Geoffrey Squire (1924-2011)
Geoffrey retired to Norfolk after a long and varied career in London as a designer,educator, historian, author and scholar. Theatre design, and the history of fine and applied arts especially textiles and costumes, were his passions, and he was one of the founder members of the Costume Society and an early
In Norwich he met fellow textile and costume historians Pamela Clabburn and Helen Hoyte, both of whom very involved with the Costume and Textile Study Centre (CTSC) and with C&TA. Geoffrey became a valued volunteer at CTSC and a regular and popular lecturer there. He also contributed a series of lively and erudite articles for the C&TA Newsletter (the fore-runner of Miscellany). His writing was both informed and perceptive, and his book Dress, Art and Society (Studio Vista, 1971), now out of print, remains to this day on the V&A reading list.
A review of his unpublished manuscript Masculine Habits, 1850-1970 appears in the 2015 issue of Miscellany.
Following his death in 2011, the C&TA received an astonishingly generous legacy. In 2014, C&TA used £3,000 of our legacy to underwrite the very successful Geoffrey Squire Memorial Competition exhibition 'Silvery Threads' and a biennial bursary in his name is being launched in 2017 to support and encourage research and study in the fields of costume and textiles. Further details below.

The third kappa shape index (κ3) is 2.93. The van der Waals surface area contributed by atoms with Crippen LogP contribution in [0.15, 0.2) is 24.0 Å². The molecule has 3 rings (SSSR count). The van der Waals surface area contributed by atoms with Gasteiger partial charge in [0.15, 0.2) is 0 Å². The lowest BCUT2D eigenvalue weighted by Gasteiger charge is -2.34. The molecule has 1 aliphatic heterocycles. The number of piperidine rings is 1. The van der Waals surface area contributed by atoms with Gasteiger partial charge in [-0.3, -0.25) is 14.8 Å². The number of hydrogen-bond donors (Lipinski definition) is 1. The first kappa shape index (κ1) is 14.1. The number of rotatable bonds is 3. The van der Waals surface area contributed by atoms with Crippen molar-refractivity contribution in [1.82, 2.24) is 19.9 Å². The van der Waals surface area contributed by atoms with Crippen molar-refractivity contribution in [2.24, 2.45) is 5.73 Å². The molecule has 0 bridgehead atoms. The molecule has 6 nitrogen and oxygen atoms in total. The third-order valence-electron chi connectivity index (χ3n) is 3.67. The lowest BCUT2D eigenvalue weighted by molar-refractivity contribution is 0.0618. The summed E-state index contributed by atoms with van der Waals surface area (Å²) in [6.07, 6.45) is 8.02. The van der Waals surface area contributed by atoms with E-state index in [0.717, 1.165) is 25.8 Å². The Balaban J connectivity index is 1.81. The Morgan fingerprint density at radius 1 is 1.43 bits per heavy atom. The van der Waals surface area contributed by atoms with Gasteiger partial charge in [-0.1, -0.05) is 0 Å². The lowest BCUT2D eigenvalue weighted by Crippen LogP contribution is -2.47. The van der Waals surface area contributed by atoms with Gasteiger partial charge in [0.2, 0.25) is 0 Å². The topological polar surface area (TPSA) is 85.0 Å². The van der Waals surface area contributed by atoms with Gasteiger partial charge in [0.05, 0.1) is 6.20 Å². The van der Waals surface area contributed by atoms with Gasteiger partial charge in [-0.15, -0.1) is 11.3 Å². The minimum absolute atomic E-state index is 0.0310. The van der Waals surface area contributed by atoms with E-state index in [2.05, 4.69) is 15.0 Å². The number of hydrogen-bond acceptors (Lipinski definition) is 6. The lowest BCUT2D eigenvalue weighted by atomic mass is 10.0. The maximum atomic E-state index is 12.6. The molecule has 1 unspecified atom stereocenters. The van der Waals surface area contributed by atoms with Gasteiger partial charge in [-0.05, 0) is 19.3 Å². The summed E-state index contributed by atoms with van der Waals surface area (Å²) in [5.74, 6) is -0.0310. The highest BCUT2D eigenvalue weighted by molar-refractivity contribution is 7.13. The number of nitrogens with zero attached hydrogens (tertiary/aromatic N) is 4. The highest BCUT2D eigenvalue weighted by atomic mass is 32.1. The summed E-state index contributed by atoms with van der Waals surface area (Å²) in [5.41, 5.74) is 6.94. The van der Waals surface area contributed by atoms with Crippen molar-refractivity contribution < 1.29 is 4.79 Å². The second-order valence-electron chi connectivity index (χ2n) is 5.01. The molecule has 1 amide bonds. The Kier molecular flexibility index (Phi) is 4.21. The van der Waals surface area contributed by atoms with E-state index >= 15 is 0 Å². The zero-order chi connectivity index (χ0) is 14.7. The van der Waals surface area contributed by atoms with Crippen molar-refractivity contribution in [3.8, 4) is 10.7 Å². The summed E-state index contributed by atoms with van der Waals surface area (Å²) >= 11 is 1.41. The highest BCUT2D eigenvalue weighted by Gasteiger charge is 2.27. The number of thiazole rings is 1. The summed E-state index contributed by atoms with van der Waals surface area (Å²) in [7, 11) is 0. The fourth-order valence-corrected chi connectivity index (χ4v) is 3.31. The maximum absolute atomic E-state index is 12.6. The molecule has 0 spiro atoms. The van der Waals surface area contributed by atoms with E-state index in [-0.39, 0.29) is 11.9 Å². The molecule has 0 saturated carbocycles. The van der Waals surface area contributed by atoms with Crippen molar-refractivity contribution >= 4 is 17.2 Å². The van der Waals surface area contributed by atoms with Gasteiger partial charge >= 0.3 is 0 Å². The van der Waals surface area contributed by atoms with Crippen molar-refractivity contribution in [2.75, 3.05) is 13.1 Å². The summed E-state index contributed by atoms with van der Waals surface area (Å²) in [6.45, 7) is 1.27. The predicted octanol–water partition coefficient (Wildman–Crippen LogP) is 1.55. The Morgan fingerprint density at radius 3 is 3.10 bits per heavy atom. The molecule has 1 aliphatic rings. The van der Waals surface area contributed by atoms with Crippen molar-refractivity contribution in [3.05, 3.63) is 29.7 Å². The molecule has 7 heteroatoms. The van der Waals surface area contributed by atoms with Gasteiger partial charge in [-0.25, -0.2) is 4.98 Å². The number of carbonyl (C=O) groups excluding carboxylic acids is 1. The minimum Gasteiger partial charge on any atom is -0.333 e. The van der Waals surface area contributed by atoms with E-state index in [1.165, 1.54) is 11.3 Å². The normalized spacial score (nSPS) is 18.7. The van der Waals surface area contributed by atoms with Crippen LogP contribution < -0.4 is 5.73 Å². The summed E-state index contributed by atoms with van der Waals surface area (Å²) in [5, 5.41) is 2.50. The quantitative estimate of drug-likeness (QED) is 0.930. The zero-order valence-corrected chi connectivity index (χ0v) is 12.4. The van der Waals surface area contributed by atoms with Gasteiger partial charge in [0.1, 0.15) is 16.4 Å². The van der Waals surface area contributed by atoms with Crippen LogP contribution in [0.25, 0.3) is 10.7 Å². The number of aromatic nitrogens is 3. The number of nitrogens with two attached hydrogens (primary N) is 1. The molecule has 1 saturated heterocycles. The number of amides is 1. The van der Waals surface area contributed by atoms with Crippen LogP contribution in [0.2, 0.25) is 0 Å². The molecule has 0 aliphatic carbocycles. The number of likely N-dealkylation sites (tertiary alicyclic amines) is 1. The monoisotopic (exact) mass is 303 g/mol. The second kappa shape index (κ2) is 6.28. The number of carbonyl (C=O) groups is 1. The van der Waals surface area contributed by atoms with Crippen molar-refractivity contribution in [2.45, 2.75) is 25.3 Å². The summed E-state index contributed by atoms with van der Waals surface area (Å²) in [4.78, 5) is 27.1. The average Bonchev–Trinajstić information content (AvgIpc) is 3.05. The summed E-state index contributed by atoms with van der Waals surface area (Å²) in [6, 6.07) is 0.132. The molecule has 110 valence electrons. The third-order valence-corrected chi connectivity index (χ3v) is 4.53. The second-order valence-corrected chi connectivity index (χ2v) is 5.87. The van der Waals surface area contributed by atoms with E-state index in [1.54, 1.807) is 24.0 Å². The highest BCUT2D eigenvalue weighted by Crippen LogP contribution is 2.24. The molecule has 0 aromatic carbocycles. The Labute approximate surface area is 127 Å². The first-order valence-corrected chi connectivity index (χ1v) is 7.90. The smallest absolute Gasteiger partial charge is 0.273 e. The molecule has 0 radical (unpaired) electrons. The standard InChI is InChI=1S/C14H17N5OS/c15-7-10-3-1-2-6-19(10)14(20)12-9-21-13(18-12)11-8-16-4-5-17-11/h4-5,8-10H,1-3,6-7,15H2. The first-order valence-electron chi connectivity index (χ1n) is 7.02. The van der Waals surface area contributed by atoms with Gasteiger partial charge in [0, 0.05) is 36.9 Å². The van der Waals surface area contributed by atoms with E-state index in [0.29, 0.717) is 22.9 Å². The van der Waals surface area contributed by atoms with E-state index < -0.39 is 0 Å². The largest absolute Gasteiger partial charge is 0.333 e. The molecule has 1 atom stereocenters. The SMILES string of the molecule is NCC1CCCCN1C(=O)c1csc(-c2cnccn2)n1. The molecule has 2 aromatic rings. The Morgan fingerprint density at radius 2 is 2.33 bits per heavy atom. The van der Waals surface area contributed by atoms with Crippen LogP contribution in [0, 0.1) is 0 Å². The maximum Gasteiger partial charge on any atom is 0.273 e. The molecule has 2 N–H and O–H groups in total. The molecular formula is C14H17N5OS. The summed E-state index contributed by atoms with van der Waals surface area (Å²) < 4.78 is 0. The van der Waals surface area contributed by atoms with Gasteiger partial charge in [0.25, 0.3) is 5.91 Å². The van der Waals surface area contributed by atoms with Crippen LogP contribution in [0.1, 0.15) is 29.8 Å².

Geoffrey Squire lies at rest in a quiet Norfolk churchyard. We will continue to honour with gratitude the memory this remarkable and generous benefactor.
Geoffrey Squire Memorial Bursary
Thanks to a generous legacy from the estate of the late Geoffrey Squire C&TA intends to award a bursary in his memory. In keeping with his career and lifelong interests, the bursary will be awarded to support research work and study in the field of textiles or costume. A bursary may be offered biennially.
Successful applicants of the 2017 bursary award;
Aviva Leigh, Dr Michael Nix
The first award went to Michael Nix who is doing some incredible research related to the export of Norwich Textiles in the 1700s when the industry was at its most successful. He is to visit the Bibliothéque Forney in Paris to Study the Moccafy Manuscripts. Moccafy, a Piedmont merchant, toured and kept notes on a large number of manufacturers throughout Europe in the hope of imitating them in Piedmont! This should give us a greater knowledge of Norwich’s Global Trade in Textiles and will form part of a planned Dictionary of Norwich Textiles.
The second award went to Aviva Leigh and Michael Nix who will work together on a technical analysis of the fabric swatches in the early Norwich Pattern Books and then to reconstruct up to 4 of the patterns.
This should give us a greater understanding of the methods used to produce ‘Norwich Stuffs’ and give us a greater sense of how the pieces would have appeared and felt. Both parts of the project will contribute to the planned
Dictionary of Norwich Textiles.
Dr Michael Nix